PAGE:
What are carbohydrates and how many ‘carbs’ do you need?
Just what are carbs, anyway? As much as people talk about carbohydrates, you’d think that everyone actually knows wherewe get our “carbs” and how much carbohydrate we should be eating every day – or not. In truth, carbohydrates have been both praised and punished… in part because they’re largely misunderstood.
When I say the word, “carb” you probably picture starchy foods like noodles, bread, rice and potatoes. And you’d be right. But you’d be just as right if fruits or vegetables popped into your head. And you’d still be right if you thought of sugar or honey or jam…or even a glass of milk. That’s because lots of foods supply carbohydrate – and it’s a good thing, too. Because when it comes to keeping your engine running, your body’s first choice of fuel isn’t fat or protein – it’s carbohydrate.
We get our carbs from a wide range of foods – but clearly some of them are healthier for us than others. That’s why you sometimes hear people refer to different carbs as being ‘good’ or ‘bad’. What they’re trying to say is that the “good” carbohydrates are those that are the least processed – foods like whole fruits, vegetables, dairy products, beans and whole grains. Dairy products also fall in this category because foods like lowfat milk, yogurt and cottage cheese deliver carbohydrate to the body in the form of naturally-occurring sugars.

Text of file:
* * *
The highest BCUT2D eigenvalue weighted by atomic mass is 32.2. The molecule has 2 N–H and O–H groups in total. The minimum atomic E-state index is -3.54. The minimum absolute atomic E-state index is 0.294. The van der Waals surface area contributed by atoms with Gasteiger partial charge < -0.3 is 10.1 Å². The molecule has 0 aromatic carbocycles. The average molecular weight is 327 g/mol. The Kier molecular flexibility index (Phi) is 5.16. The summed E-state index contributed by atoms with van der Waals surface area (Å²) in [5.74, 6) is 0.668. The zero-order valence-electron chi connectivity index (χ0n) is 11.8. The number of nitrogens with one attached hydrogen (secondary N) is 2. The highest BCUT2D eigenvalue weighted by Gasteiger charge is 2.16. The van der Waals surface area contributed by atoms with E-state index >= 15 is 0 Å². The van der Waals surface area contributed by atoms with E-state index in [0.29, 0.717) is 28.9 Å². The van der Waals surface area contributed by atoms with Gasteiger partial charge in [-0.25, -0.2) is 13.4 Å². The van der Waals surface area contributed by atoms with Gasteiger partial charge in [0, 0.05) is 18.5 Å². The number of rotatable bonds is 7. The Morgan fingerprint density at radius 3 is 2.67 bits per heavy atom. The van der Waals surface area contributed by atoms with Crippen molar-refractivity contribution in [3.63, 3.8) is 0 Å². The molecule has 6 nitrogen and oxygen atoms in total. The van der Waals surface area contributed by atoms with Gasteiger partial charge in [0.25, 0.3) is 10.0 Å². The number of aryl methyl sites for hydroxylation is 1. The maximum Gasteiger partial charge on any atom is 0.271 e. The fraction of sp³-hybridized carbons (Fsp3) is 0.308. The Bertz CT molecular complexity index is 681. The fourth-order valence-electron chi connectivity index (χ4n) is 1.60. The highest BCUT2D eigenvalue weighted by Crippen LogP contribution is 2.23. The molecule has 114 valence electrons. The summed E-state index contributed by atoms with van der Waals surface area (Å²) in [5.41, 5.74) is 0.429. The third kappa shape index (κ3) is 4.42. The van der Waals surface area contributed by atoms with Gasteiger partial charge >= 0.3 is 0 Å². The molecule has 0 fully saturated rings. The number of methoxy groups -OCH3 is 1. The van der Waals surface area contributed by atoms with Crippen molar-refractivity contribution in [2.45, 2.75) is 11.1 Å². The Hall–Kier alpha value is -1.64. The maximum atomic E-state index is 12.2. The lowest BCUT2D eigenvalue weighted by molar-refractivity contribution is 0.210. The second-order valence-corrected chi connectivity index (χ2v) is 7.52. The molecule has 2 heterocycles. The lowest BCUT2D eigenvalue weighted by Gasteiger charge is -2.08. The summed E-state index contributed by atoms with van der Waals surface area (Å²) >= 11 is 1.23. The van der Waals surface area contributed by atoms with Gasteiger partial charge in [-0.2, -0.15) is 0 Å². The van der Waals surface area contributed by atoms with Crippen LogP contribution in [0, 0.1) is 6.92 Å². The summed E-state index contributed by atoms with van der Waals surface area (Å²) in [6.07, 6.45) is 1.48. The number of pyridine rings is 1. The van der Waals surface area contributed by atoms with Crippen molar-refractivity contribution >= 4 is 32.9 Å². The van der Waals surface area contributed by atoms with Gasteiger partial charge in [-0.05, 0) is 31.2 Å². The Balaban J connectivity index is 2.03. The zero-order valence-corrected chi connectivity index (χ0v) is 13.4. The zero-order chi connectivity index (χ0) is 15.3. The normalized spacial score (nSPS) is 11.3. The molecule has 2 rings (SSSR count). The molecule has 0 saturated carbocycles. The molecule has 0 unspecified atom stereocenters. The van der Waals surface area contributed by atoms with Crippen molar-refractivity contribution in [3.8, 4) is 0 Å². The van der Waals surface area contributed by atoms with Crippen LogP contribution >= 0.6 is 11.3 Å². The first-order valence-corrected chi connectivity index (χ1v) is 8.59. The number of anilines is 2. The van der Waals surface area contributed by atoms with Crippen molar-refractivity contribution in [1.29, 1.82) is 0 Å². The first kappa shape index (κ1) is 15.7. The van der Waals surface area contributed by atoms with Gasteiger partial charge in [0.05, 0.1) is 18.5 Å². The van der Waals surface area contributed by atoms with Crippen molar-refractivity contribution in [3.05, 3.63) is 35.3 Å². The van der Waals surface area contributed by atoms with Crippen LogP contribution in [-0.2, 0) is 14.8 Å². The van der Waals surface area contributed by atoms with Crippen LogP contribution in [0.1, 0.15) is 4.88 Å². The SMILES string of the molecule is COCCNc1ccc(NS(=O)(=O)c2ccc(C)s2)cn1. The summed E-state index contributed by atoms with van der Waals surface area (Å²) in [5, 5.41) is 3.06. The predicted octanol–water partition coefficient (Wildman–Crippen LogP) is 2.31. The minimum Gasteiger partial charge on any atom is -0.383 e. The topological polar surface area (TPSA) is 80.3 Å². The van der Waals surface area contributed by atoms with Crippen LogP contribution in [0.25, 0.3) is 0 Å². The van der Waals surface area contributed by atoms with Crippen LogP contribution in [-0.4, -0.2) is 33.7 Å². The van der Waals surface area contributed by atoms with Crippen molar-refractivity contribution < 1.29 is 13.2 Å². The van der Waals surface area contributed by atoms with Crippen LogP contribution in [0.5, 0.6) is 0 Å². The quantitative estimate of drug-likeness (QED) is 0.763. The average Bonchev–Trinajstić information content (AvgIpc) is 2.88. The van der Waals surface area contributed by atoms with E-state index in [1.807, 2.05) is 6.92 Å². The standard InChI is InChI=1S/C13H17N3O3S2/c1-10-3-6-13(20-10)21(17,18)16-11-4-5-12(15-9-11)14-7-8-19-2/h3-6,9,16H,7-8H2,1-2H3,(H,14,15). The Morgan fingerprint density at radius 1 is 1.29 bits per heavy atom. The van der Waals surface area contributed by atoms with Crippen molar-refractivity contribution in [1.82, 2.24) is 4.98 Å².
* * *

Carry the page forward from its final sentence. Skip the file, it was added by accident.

The other reason these carbs are “good” is that they provide more than just energy to the body. There’s also vitamins and minerals tagging along – and in the case of fruits, vegetables, beans and grains, we also pick up some fiber and antioxidants, too.
On the other hand, the highly processed refined “bad” carbs – foods like sugars, pastries, white rice, and white flour breads, cereals, pasta and crackers – have little to offer the body beyond just calories. That’s why it’s best to steer towards the whole fruits, veggies, whole grains and beans to meet your carbohydrate needs.
How much carbohydrate do you need?